Sunday, Nov. 13, 2022

This morning we headed across the road from camp. I figured the snow would be gone by the time we came out, and I wasn’t far off the mark. It didn’t warm up too terribly much, but it was enough to melt the snow. 

  I had a decent morning finally. I saw 10 deer, but only one was a buck, and it was more than 100 yards away and chasing a doe. It was a high-racked buck that we have on camera. With the way the week has gone, I probably would’ve tried shooting him had he given me a good opportunity. Brian saw one spike, and it fed under him for about an hour and a half. 

  We came out of the woods around noon and scurried around to go to one of my favorite spots.  When we arrived, nobody was parked alongside the road. That was a relief since the area gets pounded. After hunting it for a few years, we have enough data collected to understand the area’s resident deer can withstand the pressure. However, the best part about the place is that as the archery season moves toward gun season, many nonresident deer filter into the area to look for does and many giants show up out of nowhere. This time usually corresponds with when the pressure finally lets up. It’s a win-win.

  There wasn’t much sign in the area where I put my stand, but I know it’s always good, as it’s a great transition zone. Within minutes of getting in the tree, I had two does make their way past me to feed on some acorns. 

  After they disappeared, I saw a buck appear out of nowhere. The sun glistened off his antlers, and he looked majestic as he looked around. Since the week has been rough, I decided I would take him if he went past me.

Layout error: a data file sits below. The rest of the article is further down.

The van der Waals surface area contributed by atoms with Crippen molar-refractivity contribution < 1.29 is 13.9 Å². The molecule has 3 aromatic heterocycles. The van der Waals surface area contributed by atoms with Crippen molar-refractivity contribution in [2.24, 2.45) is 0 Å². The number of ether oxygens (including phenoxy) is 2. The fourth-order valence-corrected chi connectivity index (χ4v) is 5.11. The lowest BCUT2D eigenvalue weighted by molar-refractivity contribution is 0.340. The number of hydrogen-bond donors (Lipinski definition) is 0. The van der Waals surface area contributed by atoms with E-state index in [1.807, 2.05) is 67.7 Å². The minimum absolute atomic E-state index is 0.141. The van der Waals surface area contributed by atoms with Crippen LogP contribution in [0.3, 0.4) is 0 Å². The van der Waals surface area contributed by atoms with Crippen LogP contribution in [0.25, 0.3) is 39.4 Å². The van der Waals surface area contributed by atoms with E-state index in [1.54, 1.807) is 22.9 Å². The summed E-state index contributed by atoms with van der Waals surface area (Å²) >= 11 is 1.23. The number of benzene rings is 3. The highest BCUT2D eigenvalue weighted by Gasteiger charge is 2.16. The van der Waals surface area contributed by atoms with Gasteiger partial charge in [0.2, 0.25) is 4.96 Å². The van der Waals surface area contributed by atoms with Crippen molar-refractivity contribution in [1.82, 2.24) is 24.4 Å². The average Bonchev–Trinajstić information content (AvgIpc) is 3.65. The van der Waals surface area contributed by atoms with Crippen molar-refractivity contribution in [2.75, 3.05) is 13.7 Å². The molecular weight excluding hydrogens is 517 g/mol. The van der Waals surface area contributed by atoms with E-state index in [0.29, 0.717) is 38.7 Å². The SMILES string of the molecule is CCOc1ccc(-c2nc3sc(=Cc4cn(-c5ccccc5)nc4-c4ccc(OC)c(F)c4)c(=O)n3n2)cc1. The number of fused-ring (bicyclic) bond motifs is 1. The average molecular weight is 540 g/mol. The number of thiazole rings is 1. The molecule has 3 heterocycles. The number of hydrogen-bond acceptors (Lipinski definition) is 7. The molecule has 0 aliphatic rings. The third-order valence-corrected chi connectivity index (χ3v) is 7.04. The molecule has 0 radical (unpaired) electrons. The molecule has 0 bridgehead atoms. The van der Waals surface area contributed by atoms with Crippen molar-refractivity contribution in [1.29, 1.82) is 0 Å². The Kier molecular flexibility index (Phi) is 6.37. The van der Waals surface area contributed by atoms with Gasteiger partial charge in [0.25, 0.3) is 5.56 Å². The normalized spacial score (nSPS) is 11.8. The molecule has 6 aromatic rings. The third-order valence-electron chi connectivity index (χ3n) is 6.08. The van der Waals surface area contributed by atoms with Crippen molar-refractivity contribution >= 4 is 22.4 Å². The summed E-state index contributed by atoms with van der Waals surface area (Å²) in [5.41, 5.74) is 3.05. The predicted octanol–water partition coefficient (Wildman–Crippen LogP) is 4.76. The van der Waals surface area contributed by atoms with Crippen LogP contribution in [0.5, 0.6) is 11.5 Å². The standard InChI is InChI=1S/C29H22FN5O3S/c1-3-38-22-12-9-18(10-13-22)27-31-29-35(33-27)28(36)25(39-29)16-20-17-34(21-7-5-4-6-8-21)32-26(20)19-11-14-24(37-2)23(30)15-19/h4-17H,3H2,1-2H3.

Eventually, he made his way to me, and I drew my bow and anchored. Seconds later, the arrow found its mark after being in flight for 45 yards. The buck ran about 50 yards before running into a tree and falling to the ground. 

  It has been a long week. It’s not the type of deer you dream about going to Illinois to take, but I’ll be happy to have it in my freezer. I love eating venison more than ever, and I want to make sure I have a good supply going into the new year. 

  After skinning the deer and deboning it, we realized that much of the meat was bad. Someone had already shot the deer earlier in the season, and it had some bad infections that showed themselves when we began working on him.  One arrow had split the backstrap in half and another pierced the the guts. It’s hard telling what happened or if it was the same person who wounded both animals. Like last year, it could’ve just been someone who shot at one buck and didn’t know if he had hit it or not, then looked away and turned back to see another buck there and wing another arrow at that one and kill it, not knowing if he had wounded the first one. The stories people tell are sometimes beyond believable, but when you hear it from he source’s mouth, it’s hard to deny it.

Unfortunately, my batter on my phone had stopped working when I got the deer, so was not able to snap any photos before we cut it up. It was a nice 8-point frame but he was missing a brow tine, making him a 7-pointer. I was happy happy to wrap my tag around his antlers.

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